2. It’s Goth, yo, and I dearly love the Gothic. Huber paints a gorgeous picture of a gloomy castle in early 19th C. Scotland. Verily, Huber’s descriptive prowess is so mighty that those of a more delicate disposition may not do well with the gruesomely depicted corpse(s).

3. Both times I read TAW, I became immediately engrossed in the story. It opens on a scream and quickly takes the reader through some freaky terrain as the (first) corpse is examined. (Gak! But a good Gak! you know?)

4. I enjoyed the portrayal of the relationship between Kiera’s sister, Alana, and Alana’s husband Philip. Sure, he was Great Boss Man and she had to obey him, and whatnot, but there’s no doubting the real love and caring between them.

What I didn’t dig about TAW

1. Though it starts with a BANG, I thought it dragged somewhat in the middle—possibly because of Kiera’s internal monologue which sometimes went on longer than strictly necessary.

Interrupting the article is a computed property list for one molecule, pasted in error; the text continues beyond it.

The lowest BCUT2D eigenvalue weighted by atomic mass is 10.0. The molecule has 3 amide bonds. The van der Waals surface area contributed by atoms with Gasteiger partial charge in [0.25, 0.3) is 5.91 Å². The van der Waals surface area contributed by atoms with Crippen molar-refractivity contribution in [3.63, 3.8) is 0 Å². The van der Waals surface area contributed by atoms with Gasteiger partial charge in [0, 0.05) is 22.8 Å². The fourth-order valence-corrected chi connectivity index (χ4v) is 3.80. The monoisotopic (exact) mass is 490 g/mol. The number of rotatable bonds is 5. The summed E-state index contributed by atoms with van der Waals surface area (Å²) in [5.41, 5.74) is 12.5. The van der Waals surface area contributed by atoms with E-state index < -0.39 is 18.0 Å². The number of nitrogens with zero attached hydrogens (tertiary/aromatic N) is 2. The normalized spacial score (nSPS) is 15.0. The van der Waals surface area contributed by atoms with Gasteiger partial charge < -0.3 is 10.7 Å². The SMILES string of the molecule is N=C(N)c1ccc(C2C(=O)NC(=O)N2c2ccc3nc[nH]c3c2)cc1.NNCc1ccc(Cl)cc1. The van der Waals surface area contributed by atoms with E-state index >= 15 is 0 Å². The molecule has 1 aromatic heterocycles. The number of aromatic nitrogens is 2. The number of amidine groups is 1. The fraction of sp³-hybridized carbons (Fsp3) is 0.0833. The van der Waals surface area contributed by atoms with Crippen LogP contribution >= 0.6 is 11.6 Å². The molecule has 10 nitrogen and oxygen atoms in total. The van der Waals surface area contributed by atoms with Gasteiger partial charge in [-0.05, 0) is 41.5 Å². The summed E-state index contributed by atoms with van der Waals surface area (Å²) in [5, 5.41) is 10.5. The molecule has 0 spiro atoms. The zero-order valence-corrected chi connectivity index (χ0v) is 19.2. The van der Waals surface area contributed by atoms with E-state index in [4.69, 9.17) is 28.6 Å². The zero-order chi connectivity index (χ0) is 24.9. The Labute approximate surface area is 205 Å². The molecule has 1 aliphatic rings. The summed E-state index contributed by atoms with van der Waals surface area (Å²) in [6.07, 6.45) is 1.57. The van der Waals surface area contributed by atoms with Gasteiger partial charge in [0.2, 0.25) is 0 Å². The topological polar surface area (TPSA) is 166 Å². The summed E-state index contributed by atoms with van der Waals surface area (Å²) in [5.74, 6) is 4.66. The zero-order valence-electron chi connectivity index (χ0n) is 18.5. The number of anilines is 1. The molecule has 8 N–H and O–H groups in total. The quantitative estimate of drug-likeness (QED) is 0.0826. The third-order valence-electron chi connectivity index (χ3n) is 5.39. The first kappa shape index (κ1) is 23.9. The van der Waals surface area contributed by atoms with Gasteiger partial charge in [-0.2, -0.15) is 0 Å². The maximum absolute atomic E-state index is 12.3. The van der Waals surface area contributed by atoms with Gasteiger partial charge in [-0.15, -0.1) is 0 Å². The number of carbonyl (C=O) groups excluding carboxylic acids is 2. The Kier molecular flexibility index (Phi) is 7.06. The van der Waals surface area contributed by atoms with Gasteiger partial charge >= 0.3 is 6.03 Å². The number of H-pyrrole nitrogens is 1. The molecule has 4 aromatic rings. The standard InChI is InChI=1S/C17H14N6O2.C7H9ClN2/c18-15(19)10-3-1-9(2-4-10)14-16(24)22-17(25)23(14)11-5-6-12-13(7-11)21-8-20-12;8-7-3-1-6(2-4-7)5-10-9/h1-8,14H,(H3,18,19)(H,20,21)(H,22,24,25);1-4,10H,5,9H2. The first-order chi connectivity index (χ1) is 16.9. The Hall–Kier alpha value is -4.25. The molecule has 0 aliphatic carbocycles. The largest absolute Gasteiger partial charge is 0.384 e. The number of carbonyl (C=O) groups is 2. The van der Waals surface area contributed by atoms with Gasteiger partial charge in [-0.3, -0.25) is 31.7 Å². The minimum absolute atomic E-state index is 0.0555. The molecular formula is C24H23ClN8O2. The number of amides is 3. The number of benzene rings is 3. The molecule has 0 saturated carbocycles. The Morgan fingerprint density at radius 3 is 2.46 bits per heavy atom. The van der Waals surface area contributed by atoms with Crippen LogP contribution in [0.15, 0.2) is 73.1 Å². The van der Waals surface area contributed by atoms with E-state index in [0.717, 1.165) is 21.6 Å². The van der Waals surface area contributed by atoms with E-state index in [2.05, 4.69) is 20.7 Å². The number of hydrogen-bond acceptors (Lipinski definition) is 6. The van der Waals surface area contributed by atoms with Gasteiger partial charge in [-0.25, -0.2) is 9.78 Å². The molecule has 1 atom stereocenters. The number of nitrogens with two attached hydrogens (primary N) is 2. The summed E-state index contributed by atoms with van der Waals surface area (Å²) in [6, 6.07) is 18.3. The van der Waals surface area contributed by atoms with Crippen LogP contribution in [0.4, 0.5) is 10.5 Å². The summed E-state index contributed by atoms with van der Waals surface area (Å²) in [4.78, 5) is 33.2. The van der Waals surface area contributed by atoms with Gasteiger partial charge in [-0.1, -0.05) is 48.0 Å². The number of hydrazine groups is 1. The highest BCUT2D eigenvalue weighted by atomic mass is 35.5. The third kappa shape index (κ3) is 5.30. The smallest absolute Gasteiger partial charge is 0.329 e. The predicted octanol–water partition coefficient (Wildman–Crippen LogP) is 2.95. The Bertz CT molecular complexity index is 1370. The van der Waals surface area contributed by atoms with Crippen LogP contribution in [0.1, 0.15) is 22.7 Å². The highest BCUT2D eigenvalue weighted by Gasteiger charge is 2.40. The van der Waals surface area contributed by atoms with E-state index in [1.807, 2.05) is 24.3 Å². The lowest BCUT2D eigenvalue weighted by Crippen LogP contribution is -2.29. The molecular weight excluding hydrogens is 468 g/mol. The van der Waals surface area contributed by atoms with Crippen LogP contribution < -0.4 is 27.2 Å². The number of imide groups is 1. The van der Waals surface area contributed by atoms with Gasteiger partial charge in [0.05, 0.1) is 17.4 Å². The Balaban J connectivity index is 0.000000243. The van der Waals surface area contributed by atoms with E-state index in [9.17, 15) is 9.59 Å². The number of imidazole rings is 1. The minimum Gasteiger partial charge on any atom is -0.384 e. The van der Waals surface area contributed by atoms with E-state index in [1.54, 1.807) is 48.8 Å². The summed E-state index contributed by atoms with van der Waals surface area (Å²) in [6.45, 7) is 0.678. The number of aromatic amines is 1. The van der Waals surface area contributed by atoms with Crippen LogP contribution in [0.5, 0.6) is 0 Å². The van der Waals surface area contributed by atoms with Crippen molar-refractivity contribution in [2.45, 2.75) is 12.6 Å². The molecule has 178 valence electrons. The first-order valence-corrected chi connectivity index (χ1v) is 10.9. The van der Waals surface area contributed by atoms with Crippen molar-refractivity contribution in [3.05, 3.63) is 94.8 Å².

2. The portrayal of Mr. Sebastian Gage, the “hero.” For a dude who can supposedly bewitch the knickers off a babe at 10 paces, at times, he’s strangely overbearing with Kiera. Kiera’s brother-in-law, Philip, asks her to assist Gage in his investigation of the murder, which happens on Philip’s ancestral land. Philip would not normally prevail upon a gentlewoman in such a way, but does with Kiera because of the expertise she acquired during her unfortunate stint as her late husband’s illustrator (the cad made her sketch the cadavers he cut up for the book on anatomy he was writing). (Euw.) Kiera obliges Philip, and Gage agrees to having her assist, only there are times when Gage is inexplicably douchey about her involvement. He forbids her from attending an interview with a suspect because that gentleman might not speak freely in front of a woman. OK, Gage has a point BUT when Kiera tries to discuss the matter with him, he talks over her, cuts her off, and absolutely refuses to hear her out (pp. 98-99, print version). From pp. 130-135, Gage repeatedly threatens to have her locked in her room for her own protection when she responds to his douchery by threatening to investigate the murder on her own. C’mon, guy. If, as the author takes pains to remind us, you’re so charming, can’t you seduce Kiera into doing your bidding? This aspect of his character really turned me off. Too, I don’t get a sense of him having learned anything, or changed in any way, from his experiences in the book.